They say that nothing lasts forever and, judging by the standards of hi-fi fashion, that certainly seems to be true. How long did it take for diamond tweeters, suddenly the must-have audio bauble, to lose their starry status? These days, unless it’s a diamond midrange driver, who even bats an eyelid? But there is one realm in which, if not exactly popular, diamond retains an enduring ascendency. When it comes to cantilever materials in that most exotic of products, high-zoot moving-coil cartridges, seemingly nothing tops a diamond. Despite a bewildering array of gemstone alternatives, rare materials, or rarer alloys, diamond cantilevers still command respect – and a serious price-tag. How-serious? Put it this way, it’s a step up from Kuzma’s £4,945 CAR-50 (with its sapphire cantilever) to the £10,995 CAR-60 with that tiny diamond rod sticking out from the underside: this rod more than doubles the price. That might seem steep for something you can barely see, but as is so often the case with audio products, the proof is in the listening. Does the CAR-60 offer double the performance of the 50? At this point you might expect me to trot out that weary old saw, the law of diminishing returns, so often deployed in defence of under-performing or just over-priced products, but I’ve never subscribed to that philosophy. To me, any product, irrespective of price, needs to justify – indeed can only justify – its existence or relevance in terms of performance. On that scale, the CAR-60 does not disappoint. This is a very, very special cartridge indeed.
However, in order to extract that performance, you need to follow a few simple rules, observe a few basic dos and don’ts and – as with all cartridges – those start with the physical characteristics of the unit itself. Fetching red colour aside, the CAR-60 shares its blocky body, high mass and low compliance with the other Kuzma cartridges. The numbers you need to worry about here are the 17g mass and 10cu compliance. They mandate a heavy (as opposed to medium mass) tonearm – at least if you are going to avoid the counterweight dangling, cirque du soleil-esque off the back of its extension. Now factor in the sheer energy and drive that characterises the Kuzma cartridges and it should be obvious that a secure, stable platform is pretty much essential to realise their performance potential. Of course, if you are using one of Franc Kuzma’s own massive (and massively stable) tonearms, you need have no qualms, but owners of wimpy nine-inch members need not apply. Unlike the CAR-20, 30 or 40, which make a brilliant sonic match for Linn decks (even if mechanically they’re really too heavy for the arms) the 60’s natural habitat is going to be arms of 11” or more – and arms that are mechanically solid and extremely well behaved, if you really want to get the best out of it. As physically and mechanically similar as it is to its junior brethren, it’s an order of magnitude more critical when it comes to matching and set-up. Get any of this wrong and you’ll quickly erode the fragile brilliance that allows this cartridge to breathe life into your recordings, leaving it sounding flat and ordinary. I used the CAR-60 in Kuzma’s 4POINT as well as the VPI JMW 3D Signature and Timestep 12” tonearms, all with considerable success. The one-piece, 3D printed construction of the VPI arm-wand and the high-mass and titanium tube used on the Timestep are far from coincidental contributors to that experience.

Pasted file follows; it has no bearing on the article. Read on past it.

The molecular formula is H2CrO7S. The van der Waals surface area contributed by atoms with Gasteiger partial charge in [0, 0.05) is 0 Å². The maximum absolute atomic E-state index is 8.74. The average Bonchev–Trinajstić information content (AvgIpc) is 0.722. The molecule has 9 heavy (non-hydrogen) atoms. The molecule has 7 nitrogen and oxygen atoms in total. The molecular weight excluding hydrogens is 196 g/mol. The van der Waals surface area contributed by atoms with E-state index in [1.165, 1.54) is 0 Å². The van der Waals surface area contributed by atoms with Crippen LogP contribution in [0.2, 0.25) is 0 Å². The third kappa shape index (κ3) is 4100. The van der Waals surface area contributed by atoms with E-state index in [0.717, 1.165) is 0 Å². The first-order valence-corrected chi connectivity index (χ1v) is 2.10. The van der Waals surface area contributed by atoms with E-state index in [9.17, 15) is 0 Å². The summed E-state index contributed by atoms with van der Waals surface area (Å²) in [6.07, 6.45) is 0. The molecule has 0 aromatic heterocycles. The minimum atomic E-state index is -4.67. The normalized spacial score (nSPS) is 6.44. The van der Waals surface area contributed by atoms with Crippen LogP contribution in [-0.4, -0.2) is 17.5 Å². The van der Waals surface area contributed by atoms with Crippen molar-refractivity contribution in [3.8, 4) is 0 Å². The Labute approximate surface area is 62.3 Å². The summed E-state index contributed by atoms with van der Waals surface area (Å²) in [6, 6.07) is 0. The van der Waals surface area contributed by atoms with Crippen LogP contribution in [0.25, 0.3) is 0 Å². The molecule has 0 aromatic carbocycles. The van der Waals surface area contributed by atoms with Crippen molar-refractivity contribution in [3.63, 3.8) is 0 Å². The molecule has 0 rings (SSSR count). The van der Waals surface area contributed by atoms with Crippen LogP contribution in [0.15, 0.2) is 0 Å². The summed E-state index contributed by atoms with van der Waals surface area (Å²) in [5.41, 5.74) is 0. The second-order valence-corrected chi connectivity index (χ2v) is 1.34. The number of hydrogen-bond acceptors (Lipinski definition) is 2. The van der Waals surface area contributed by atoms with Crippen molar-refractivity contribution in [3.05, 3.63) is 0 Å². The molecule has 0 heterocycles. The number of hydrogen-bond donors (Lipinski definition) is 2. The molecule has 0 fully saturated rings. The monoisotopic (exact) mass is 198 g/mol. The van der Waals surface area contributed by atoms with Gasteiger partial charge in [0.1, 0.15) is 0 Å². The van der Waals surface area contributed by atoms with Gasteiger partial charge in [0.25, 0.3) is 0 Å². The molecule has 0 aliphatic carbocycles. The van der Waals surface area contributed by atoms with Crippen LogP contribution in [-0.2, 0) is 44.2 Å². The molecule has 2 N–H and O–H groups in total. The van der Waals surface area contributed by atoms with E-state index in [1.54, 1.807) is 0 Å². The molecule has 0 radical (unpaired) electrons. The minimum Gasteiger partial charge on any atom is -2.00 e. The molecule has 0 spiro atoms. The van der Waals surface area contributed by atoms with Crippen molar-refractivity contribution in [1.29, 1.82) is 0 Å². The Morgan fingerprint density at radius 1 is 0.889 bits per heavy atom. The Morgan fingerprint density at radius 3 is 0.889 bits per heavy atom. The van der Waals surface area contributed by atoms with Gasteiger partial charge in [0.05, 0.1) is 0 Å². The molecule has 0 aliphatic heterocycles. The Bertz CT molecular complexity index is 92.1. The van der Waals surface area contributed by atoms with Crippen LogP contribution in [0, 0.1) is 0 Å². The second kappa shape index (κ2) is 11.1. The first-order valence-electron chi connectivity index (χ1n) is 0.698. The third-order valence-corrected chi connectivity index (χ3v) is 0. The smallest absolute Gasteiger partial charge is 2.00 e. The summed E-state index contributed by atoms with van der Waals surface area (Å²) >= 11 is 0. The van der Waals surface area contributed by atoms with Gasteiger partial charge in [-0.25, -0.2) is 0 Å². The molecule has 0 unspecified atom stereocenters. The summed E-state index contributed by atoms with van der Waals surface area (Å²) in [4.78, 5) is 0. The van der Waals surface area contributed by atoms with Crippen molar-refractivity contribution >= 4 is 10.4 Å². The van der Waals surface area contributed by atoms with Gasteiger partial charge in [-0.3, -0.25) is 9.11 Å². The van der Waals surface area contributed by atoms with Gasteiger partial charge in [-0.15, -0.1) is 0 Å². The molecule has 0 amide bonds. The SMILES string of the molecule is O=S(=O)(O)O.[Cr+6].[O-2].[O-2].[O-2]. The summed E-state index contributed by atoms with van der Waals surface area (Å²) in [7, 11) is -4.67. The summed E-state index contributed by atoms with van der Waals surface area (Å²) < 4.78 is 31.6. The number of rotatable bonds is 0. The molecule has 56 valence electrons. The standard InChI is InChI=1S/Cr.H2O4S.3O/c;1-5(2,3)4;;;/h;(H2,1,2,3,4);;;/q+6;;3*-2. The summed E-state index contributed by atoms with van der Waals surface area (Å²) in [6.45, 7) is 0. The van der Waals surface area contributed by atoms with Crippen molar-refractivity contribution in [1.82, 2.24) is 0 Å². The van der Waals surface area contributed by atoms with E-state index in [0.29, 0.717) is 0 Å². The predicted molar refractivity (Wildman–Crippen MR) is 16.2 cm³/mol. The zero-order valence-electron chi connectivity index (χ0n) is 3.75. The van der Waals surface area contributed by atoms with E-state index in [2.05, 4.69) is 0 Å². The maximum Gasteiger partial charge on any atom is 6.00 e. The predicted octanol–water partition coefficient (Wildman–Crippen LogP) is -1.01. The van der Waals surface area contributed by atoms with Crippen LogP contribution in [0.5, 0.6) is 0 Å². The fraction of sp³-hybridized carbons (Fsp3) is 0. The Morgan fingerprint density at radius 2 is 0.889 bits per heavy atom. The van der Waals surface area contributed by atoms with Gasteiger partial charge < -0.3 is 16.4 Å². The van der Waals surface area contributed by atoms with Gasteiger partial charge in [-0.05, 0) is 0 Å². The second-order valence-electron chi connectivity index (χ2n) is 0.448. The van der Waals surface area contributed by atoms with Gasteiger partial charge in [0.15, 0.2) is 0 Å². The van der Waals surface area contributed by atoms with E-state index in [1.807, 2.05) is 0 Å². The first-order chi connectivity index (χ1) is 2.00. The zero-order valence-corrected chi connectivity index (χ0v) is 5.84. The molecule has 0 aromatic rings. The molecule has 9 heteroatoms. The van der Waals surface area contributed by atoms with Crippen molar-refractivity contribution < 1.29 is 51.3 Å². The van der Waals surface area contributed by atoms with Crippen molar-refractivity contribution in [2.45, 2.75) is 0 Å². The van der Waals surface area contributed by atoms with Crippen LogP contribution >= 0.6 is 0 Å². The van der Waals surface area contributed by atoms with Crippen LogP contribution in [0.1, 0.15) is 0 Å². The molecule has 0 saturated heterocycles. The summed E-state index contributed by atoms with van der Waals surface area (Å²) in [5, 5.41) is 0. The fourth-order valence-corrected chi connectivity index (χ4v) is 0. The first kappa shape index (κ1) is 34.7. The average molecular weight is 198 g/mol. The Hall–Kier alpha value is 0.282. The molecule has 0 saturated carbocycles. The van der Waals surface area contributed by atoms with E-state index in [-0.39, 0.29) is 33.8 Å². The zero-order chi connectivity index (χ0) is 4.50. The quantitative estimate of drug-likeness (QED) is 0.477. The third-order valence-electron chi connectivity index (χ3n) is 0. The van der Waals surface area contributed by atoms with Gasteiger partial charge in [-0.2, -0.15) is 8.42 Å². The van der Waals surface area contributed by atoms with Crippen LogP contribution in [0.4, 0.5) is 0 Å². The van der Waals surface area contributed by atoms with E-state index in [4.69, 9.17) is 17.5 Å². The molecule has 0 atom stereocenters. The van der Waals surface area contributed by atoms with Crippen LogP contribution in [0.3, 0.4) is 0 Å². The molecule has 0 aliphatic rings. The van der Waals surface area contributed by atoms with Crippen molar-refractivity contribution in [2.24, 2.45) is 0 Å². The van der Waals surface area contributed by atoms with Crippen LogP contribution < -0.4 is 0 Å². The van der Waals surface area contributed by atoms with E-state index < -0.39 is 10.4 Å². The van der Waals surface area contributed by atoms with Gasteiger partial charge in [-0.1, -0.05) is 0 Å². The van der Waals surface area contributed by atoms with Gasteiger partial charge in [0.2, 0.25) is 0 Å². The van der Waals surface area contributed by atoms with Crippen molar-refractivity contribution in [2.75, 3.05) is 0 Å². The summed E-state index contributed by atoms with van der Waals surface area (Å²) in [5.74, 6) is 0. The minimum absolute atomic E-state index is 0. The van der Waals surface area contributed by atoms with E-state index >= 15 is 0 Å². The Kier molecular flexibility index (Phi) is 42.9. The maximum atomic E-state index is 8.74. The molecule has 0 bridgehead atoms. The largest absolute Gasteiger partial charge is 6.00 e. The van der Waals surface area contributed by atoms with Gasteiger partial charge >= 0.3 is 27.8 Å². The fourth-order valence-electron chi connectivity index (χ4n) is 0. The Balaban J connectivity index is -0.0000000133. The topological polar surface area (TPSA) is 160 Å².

Other than the diamond cantilever, the CAR-60 employs a micro-ridge stylus profile and silver coil windings that deliver an internal impedance of 6 Ohms and an output that at 0.3mV is lower than currently fashionable but perfectly adequate to avoid any noise problems. Both the Connoisseur and the Tom Evans Groove Plus phonostages proved to be perfect partners, the latter loaded at 100 Ohms. Those who favour transformer step-ups should take some serious care to match turns ratio and input impedance to the CAR-60’s internal characteristics or once again, you’ll be seriously limiting its potential. Finally, once you are getting close to ideal VTF, I found the 60’s behaviour confusingly counter intuitive. Rather than bass weight increasing with tracking force, I found the opposite happening. I don’t know why and I don’t know if it is a general tendency, but if you are not expecting the possibility, it can leave you getting things very wrong indeed…
Which rather invites the question, how does the CAR‑60 sound when everything is just right? The quick, clichéd response is that it doesn’t – although that isn’t strictly true. However, with any cartridge at this price there’s a tendency to go looking for that ‘thing’... that ‘thing’ it does better than anything else and, once again, that would be a mistake. You see, what really sets this cartridge apart is just how uncannily unforced and natural it sounds. It has an ability to convince, to let the listener relax, forget the system, and simply accept (or marvel) at the performance. This is something I remember from the Kiseki Lapis Lazuli, another heavy cartridge with a diamond cantilever – and if you think that’s praise indeed, you have no idea just how right you are!